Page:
Is an aircraft safe enough to fly even in a situation of an engine failure?

Is an aircraft safe enough to fly even in a situation of an engine failure?

May 9, 2017-KATHMANDU

Normally a commercial airplane is designed to land in the condition of an engine failure.

A commercial aircraft is actually designed and manufactured to remain airborne after the takeoff even in the absence of an engine. Single engine alone itself possess the capacity to produce enough thrust to take off an aircraft: that is what an aircraft is designed for.

For the entire flight, the pilots will never use the full throttle to run the engines at a cursing altitude and normally both the engines are only needed to run the other dependent systems smoothly.

Suppose an aircraft’s single engine is blown up and engine wreckage explodes to the fuselage it sometimes even kills passengers and part of the cabin is exposed to the outside.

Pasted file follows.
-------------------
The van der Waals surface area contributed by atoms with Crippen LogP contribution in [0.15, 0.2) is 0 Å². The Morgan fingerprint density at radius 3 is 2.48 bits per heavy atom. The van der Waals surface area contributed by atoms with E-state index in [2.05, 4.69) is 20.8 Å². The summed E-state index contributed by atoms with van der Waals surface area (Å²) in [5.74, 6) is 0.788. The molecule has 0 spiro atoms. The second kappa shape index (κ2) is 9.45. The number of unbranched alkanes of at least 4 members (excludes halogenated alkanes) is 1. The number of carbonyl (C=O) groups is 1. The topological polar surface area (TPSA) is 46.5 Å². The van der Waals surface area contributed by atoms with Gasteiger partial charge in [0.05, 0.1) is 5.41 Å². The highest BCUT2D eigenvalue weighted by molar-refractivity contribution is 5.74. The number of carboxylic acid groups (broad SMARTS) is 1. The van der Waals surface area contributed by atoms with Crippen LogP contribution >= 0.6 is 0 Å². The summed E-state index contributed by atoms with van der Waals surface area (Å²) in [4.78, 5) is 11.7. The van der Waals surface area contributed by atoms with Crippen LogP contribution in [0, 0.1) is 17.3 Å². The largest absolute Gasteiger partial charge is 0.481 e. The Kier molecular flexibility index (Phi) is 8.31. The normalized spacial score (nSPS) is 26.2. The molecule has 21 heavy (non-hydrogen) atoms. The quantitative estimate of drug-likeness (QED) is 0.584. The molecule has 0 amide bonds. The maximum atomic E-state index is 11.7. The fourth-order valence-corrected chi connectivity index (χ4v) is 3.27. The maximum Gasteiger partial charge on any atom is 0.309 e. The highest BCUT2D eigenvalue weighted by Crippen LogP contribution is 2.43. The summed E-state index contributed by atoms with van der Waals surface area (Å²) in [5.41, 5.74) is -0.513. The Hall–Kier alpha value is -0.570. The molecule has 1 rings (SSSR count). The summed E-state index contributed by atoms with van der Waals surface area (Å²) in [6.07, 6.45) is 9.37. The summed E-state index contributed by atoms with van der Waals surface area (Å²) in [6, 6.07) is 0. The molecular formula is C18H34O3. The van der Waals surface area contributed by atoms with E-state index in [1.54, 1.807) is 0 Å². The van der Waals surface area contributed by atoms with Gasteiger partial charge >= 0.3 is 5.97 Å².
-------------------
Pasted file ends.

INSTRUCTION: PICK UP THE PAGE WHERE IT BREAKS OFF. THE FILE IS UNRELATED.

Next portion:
Yes, the aircraft is designed to operate even if big chunks from aircraft gets sliced off, as it happened on Qantas Flight 32 and Delta Air Lines Flight 1288.

Similarly, in the context of Nepal such situation mainly occurs due to bird strike. On September 15, 2016 Sita Air Dornier DO-228 aircraft made an emergency landing at the Tribhuvan International Airport in Kathmandu with one engine operation after 10 minutes of takeoff from Lukla as its left engine was deliberately shut down by the crew after the malfunction occurred.

Likewise on 29 December, 2014 a Jet Airways Boeing 737 aircraft attempted an emergency landing at TIA after a bird damaged its left engine at an altitude of 500-600 feet over the southern end of the runway.


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